Learning disability or difficulty, the reality - Part (3)

27 June 2017 | Careers Advice | UpriseVSI Technical

If you missed Parts 1 and 2 of our series you can read them here:

How would you cope if bright lights and loud noises were unbearable to you? What if sitting in a work space type cubicle is near-enough impossible? How would you explain to your line manager that every written message received will require you to slowly decode it before you can even consider acting on the instructions? What reasons could you give to co-workers to explain why you seem to miss details that are obvious to others?

Transitioning from school or university to work for individuals with learning disabilities presents a whole new set of challenges that go unnoticed by the general public. Whilst the university setting may have offered a great deal of flexibility and support to students with learning disabilities, the world of work is, generally not as accommodating. That is not to say that learning disability prevents individuals from thriving in the workplace. Rather, it just requires greater overall awareness, planning and willingness on all parties to develop and adopt appropriate support strategies.

When I first managed staff with a learning disability he encouraged me to develop an appreciation of not just his disability but associated behavioural implications. Simple things such as ensuring that he was given more time in meetings to express his views, without being drowned out by a deafening silence. Also, ensuring that demanding work related opportunities were not inadvertently withheld in a misguided effort not to make things too challenging for him. Endeavouring not to confuse learning disability with learning difficulty, such as dyslexia, I found that the ideas associated with transition and scaffolding, by psychologists such as Lombardi (1992) and Bruner (1976) respectively, provided me with real insights into supporting him.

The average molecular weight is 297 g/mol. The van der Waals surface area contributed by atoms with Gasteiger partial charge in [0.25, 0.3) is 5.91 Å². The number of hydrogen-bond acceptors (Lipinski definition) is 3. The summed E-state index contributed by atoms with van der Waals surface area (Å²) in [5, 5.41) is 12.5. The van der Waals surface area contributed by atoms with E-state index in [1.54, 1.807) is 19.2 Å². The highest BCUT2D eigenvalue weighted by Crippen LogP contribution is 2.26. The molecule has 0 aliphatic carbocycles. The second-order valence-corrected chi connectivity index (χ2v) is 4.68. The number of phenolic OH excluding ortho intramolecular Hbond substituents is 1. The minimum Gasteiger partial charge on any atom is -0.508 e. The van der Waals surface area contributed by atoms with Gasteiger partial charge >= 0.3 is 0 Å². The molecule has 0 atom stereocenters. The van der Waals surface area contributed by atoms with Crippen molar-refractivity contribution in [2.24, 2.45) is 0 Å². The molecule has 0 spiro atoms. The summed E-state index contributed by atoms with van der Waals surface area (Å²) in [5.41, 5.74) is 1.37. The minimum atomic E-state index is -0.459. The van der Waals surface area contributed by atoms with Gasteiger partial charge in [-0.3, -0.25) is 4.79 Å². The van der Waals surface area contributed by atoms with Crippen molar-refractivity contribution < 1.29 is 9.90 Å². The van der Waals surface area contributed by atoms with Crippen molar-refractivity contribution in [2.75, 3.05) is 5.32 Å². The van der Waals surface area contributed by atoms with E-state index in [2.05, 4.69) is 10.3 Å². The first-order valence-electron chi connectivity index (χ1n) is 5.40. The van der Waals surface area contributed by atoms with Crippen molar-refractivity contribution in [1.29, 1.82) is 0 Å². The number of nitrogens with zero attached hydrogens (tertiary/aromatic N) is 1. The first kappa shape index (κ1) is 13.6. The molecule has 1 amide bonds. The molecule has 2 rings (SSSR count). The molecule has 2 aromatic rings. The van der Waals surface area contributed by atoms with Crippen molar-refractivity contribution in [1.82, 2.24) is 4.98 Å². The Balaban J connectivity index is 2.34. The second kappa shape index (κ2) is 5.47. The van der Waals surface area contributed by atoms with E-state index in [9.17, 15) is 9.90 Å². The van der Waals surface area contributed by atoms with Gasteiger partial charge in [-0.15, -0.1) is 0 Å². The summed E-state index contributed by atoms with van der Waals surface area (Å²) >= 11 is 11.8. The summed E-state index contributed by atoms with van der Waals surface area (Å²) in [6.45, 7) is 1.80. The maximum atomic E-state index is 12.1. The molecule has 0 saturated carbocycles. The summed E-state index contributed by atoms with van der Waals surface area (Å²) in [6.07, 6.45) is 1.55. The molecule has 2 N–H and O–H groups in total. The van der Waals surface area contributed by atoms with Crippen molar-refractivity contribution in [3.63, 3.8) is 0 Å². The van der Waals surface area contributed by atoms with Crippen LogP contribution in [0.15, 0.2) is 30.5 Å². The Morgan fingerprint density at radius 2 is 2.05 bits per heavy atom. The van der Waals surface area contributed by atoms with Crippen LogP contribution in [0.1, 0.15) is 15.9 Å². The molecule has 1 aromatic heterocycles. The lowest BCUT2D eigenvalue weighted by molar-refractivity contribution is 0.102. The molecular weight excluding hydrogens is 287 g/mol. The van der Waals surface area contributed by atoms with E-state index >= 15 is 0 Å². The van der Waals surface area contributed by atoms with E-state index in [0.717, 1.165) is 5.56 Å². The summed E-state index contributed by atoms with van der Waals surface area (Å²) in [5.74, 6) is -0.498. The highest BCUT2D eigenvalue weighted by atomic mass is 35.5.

It is fitting to complete this series of articles with some experiences that Daniel, who manages ADHD (Attention deficit hyperactivity disorder) is happy to share.

“I have had a very sporadic work life in which I have pursued different and disparate career paths. I have worked as an English teacher, in retail, as a communications director, trained as a pilot, an architect, and an expedition leader. Currently I am working as a user-experience designer and front-end website developer. This breadth has stemmed from not being able to narrow my interests and so maintain my concentration. Whilst this has ensued a lot of hardships, I cherish the variety of my different experiences and subsequent challenges; some being the challenge of transitioning itself.

"I struggle a lot with fitting into regular time frames and I simply can’t do a 9-5, seven days a week. However, despite this, I work hard and often do more hours than if I were to sustain a regular routine; I tend to start late and work late. Over the years I have learned that a small disruption to how I work can quite easily throw me out of sync and effect my pattern and productivity.

"I am brimming with ideas. This a great strength but it can make it hard to put things into practice and to complete. Unfortunately I can’t really prioritise my ideas very well, much like my interests. It’s quite easy for me to feel overwhelmed sometimes with all the things to do, or that I’d like to do. This can, on occasions, lead to burning out and/or feeling completely demotivated to do anything.

"Social anxiety is my biggest weakness. One on one is usually okay but I don’t like groups because I find it difficult to keep up with conversations between numerous people and I stumble on what to contribute to conversations. This can lead to feeling self-conscious, of not contributing. While I have learned tactics to combat this, I have come to realise that if the focus of the meeting is not on socialising itself - i.e doing something rather than meeting in a bar or at a party etc - I am able to contribute more and thus feel less anxious by having the pressure of socialising lifted.

"I think real ADHD issues are overlooked a lot because our society is increasingly associating symptoms of ADHD with social norms through the rise in technology in our lives. I think the superficial interpretation of ADHD in relation to our faster-paced way of life can dilute the attention actual ADHD sufferers need. People with ADHD have more deep-rooted issues that go beyond just being forgetful or absent-minded. I am always adamant (although sometimes easier said than done) that it is a challenge to overcome not an excuse to be utilised. I have ADHD super powers in conjunction with ADHD problems.”

Finally, I take this opportunity to thank both Ashley and Daniel for sharing their very personal experiences.

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